working in the woods

I began last summer to work in clay, reasoning that it would be easier to manipulate and change than the wood I was working with, and while I took away useful lessons in how the clay could be used, the studio situation I found was not going to work for me. I went back to working directly with the wood I was cutting in the forest. A good deal of time went into figuring out what needed to be done to control wood, to prevent checking, splitting and warping, through drying and then sealing the wood in preparation for taking paint, stains and other finishes. I also began to experiment with other approaches to finishing the surfaces, by bleaching and also burning.

It seemed one way to color the wood was to char the surface with flame. My experience in making charcoal no doubt sparked the idea, and research revealed techniques that have been used in Japan, Shou Sugi Ban, a way of charring wood used in buildings, and in the United States, by wood carvers, to add decorative elements to bowls and other forms. The wood bleaches I used result in a coloring very close to white. The bleach would not affect areas that had been charred, resulting in black and white design that is intrinsic to the material.

Drying the wood quickly was accomplished using a wood kiln. This consisted of a cabinet I built from an old chest of drawers, with insulation added and doors that would seal fairly tightly. A heat source, a light bulb, and a small dehumidifier keep the moisture content of the air within the kiln low accelerated a drying process that otherwise might have taken months into a week or so, depending on the volume of the wood. I monitored the progress with a humidity meter, and when the level had stabilized over a period of a couple of days, the wood was dry and ready to work.

Finding the right materials to seal, stain, and prime the wood for additional finishes is a work in progress. A series of layers of shellac, Golden fluid matte medium, Keda water-based stains and Transtint alcohol-based stains, and Crystalac clear wood grain filler are the materials I have settled on after much experimentation. Wood is naturally hygroscopic, and the shellac reduces the absorption of moisture in the air and so prevents movement of the wood, and the matte medium both the leaching of tannins from the wood to the surface, and bleeding of medium from finishes into the wood. Different combinations of these materials for different finishes have to be considered, but those mentioned here result in a surface that retains the natural look of the wood, which is what I was looking for.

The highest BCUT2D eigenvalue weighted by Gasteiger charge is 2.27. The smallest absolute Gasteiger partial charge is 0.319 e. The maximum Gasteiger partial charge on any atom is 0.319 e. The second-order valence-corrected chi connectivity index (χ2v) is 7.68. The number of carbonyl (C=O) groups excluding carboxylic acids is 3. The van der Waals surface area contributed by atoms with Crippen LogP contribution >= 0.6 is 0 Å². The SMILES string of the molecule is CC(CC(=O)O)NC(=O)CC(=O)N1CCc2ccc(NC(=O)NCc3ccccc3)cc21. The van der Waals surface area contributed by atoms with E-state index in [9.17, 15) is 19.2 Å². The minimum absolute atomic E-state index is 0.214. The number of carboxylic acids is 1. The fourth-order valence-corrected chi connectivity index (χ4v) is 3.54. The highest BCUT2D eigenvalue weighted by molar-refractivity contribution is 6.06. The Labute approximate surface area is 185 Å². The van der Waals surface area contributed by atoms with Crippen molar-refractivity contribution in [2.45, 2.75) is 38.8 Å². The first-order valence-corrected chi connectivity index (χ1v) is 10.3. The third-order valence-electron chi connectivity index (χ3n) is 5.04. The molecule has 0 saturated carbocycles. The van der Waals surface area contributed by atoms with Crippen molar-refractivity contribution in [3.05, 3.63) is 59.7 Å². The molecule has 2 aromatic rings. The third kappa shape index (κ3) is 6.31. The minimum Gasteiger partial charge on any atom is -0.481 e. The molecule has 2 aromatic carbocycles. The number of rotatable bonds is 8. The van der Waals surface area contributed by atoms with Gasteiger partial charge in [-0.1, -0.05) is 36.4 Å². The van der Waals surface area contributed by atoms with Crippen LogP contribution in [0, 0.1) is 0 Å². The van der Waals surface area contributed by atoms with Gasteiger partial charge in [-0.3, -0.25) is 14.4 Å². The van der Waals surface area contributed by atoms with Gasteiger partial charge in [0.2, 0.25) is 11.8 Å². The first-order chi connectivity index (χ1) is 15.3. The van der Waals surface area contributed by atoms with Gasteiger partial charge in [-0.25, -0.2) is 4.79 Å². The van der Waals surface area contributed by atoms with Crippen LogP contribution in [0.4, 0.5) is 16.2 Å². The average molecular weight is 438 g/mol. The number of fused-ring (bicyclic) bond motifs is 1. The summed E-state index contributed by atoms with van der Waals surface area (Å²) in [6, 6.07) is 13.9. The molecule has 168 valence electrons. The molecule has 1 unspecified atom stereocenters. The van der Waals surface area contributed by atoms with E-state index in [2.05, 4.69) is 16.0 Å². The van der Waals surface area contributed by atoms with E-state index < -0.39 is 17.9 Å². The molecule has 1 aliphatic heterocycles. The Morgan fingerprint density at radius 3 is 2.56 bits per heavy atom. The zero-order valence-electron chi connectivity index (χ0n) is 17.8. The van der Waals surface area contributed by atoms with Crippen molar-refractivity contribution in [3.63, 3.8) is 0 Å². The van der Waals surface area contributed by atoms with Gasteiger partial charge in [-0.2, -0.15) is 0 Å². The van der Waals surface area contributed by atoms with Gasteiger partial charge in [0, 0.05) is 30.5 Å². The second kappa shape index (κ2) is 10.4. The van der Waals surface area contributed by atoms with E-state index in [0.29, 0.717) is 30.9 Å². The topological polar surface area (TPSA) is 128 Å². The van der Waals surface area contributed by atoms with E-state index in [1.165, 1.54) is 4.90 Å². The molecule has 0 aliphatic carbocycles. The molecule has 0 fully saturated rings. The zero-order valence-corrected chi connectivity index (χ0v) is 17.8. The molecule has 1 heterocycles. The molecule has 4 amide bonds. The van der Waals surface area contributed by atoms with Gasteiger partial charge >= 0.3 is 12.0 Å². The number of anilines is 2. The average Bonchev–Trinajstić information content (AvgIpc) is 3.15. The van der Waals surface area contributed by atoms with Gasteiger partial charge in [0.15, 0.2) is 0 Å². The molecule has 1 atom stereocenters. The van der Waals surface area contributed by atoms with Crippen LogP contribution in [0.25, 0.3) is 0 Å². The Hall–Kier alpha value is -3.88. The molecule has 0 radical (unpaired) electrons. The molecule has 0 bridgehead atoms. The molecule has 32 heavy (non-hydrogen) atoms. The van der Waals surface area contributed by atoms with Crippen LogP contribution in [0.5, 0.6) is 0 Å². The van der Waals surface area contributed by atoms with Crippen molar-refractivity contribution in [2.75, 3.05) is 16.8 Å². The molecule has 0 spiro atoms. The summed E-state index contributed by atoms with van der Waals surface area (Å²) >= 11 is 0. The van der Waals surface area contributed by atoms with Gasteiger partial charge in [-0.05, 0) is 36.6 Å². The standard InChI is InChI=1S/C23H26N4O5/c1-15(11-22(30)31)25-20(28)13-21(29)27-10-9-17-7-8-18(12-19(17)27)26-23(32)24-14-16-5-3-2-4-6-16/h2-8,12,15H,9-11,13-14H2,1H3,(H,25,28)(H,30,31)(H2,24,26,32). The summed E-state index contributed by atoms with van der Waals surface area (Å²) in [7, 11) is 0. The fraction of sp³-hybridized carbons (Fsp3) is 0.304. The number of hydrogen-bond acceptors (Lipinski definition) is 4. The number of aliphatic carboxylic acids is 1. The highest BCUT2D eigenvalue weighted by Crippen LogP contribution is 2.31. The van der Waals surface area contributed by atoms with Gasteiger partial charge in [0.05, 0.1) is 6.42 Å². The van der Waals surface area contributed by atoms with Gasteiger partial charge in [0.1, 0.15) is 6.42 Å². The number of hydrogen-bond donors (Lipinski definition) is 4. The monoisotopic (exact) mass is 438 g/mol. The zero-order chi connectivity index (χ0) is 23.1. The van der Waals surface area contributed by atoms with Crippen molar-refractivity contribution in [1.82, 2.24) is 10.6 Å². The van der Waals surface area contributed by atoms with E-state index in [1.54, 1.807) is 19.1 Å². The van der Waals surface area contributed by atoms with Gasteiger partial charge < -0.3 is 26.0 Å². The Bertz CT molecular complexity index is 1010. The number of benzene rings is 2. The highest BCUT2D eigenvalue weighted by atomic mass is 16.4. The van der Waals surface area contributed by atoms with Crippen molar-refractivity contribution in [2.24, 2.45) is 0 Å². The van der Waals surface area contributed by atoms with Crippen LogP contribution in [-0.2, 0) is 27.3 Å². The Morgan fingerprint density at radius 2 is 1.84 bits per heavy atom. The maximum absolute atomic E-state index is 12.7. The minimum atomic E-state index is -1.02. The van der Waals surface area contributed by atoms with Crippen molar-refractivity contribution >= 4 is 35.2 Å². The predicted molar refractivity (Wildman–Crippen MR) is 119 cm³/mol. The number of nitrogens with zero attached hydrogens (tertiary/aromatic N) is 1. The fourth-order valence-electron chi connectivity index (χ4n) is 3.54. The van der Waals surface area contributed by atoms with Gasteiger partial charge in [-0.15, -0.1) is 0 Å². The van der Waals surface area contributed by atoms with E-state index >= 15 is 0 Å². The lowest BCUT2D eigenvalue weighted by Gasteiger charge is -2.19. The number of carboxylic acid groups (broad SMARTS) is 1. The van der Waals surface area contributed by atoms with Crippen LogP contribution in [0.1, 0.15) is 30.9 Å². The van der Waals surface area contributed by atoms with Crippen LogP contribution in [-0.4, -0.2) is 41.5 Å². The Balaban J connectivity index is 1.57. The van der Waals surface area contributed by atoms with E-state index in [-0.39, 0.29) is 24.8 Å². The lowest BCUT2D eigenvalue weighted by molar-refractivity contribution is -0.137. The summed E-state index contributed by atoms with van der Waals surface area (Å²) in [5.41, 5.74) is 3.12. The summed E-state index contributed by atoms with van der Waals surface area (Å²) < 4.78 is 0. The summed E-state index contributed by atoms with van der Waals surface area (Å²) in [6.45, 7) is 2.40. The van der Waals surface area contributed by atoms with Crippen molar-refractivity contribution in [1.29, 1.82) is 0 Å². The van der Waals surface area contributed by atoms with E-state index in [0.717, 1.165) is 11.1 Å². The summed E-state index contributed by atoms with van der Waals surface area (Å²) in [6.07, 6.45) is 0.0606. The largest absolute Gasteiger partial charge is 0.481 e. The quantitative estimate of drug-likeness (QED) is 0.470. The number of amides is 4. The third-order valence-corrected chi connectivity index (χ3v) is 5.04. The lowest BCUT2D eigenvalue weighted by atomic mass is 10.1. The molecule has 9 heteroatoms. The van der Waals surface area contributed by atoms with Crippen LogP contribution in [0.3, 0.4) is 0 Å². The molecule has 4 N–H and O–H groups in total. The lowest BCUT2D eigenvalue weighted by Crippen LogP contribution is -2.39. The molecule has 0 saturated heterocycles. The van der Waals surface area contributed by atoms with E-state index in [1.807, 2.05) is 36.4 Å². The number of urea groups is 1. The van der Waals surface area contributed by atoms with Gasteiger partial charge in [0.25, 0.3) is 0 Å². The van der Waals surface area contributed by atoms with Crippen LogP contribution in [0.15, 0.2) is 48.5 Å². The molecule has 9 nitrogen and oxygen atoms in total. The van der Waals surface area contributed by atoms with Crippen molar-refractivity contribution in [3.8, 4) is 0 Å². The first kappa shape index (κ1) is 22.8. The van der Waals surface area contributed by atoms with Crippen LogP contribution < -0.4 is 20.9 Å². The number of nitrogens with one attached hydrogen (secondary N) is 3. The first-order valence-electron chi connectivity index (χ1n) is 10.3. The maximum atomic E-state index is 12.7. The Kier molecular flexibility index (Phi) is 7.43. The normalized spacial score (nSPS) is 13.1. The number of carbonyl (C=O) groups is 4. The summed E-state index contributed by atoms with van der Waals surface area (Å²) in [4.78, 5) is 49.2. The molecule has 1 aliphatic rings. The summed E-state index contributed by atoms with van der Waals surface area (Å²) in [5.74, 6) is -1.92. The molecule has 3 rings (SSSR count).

My thinking about these works has been changed by the situation I am working in. I have been looking at and to natural forms around me, and considering how these can be pulled into or used to develop ideas I have for the work. Photography and digital manipulation of imagery selected for that use is an important part of the process I am involved in, and a way drawing out ideas. Today I collected stones from the woods, and arranged and photographed them in different patterns, and will work with those in Photoshop. I have been photographing sticks, as a source of line, and cutting larger branches to serve as “rulers” for the same purpose. As always, the process of making the work is the source of the work, and so I think about ways I can invent process that will present new ideas.

wood, paper, clay

Out yesterday cutting wood slabs. A lot of work goes into getting one of these ready, so having more of a plan when beginning to cut makes sense. Thought I could make drawings on paper, but doing the work in one shot does not seem to be how it is happening. I make the cuts, then look, photo, and bring into Photoshop to make edits. These edits then can be taken back to the work… recut, assemble.

So drawings… preliminary, in order to get a better sense of where I want to go. Ink drawings on paper can also be cut and rearranged. Or clay, which can be cut into, patched and recut, and is more in accord with the process in working with the wood.

wood support for painting

Continuing to work cutting into slabs of wood from tree trunks and branches. Rather than just as blocks for printing, I am beginning to use them as supports for paintings. First drawing into the wood with a chainsaw, and reworking as needed with other tools for surface and detail. Photographing the work at various stages and experimenting with various reconfigurations of the image in Photoshop is an important part of my process.

cutting wood blocks for printing

I have been collecting leaves, bark, and other materials in the woods here and thinking about how I may use them in making drawings, prints, and paintings. The process at this point is to work up a sketch from scanned material, use that to determine the relative size of a wood block, settle on the dimensions for the work, find the raw material that will fit the requirements, here, a section of an old tree trunk, and print out a guide for the image and cut the block. Every source material winds up having to be handled differently in the cutting, the tools that work well with one piece of wood may not be what will work with another.